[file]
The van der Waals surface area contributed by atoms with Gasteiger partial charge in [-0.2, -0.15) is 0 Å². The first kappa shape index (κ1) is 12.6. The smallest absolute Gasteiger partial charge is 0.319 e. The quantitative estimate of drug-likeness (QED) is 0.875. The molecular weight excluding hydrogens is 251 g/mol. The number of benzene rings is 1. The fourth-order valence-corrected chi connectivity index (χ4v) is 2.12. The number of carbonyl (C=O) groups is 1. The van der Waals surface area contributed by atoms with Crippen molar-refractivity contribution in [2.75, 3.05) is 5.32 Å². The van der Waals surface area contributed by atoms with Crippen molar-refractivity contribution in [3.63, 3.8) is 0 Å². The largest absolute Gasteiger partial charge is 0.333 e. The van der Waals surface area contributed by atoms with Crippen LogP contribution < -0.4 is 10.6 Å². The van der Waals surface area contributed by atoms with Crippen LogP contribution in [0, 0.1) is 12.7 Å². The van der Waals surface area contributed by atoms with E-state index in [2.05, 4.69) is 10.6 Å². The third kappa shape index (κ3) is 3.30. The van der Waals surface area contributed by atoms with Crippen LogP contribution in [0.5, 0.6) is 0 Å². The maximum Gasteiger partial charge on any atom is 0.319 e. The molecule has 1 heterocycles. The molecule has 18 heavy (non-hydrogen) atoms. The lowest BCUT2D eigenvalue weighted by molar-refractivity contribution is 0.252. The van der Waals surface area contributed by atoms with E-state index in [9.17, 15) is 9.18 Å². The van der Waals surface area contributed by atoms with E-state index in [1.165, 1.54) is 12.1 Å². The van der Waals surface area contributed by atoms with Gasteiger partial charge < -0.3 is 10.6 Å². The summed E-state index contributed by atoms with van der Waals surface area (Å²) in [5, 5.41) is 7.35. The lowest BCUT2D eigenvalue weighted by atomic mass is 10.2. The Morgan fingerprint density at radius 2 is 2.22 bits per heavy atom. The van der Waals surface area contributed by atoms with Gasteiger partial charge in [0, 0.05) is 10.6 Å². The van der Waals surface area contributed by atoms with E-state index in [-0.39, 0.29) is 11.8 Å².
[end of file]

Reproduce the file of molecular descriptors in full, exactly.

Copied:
The van der Waals surface area contributed by atoms with Gasteiger partial charge in [-0.2, -0.15) is 0 Å². The first kappa shape index (κ1) is 12.6. The smallest absolute Gasteiger partial charge is 0.319 e. The quantitative estimate of drug-likeness (QED) is 0.875. The molecular weight excluding hydrogens is 251 g/mol. The number of benzene rings is 1. The fourth-order valence-corrected chi connectivity index (χ4v) is 2.12. The number of carbonyl (C=O) groups is 1. The van der Waals surface area contributed by atoms with Crippen molar-refractivity contribution in [2.75, 3.05) is 5.32 Å². The van der Waals surface area contributed by atoms with Crippen molar-refractivity contribution in [3.63, 3.8) is 0 Å². The largest absolute Gasteiger partial charge is 0.333 e. The van der Waals surface area contributed by atoms with Crippen LogP contribution < -0.4 is 10.6 Å². The van der Waals surface area contributed by atoms with Crippen LogP contribution in [0, 0.1) is 12.7 Å². The van der Waals surface area contributed by atoms with E-state index in [2.05, 4.69) is 10.6 Å². The third kappa shape index (κ3) is 3.30. The van der Waals surface area contributed by atoms with Crippen LogP contribution in [0.5, 0.6) is 0 Å². The maximum Gasteiger partial charge on any atom is 0.319 e. The molecule has 1 heterocycles. The molecule has 18 heavy (non-hydrogen) atoms. The lowest BCUT2D eigenvalue weighted by molar-refractivity contribution is 0.252. The van der Waals surface area contributed by atoms with E-state index in [9.17, 15) is 9.18 Å². The van der Waals surface area contributed by atoms with E-state index in [1.165, 1.54) is 12.1 Å². The van der Waals surface area contributed by atoms with Gasteiger partial charge < -0.3 is 10.6 Å². The summed E-state index contributed by atoms with van der Waals surface area (Å²) in [5, 5.41) is 7.35. The lowest BCUT2D eigenvalue weighted by atomic mass is 10.2. The Morgan fingerprint density at radius 2 is 2.22 bits per heavy atom. The van der Waals surface area contributed by atoms with Gasteiger partial charge in [0, 0.05) is 10.6 Å². The van der Waals surface area contributed by atoms with E-state index in [-0.39, 0.29) is 11.8 Å².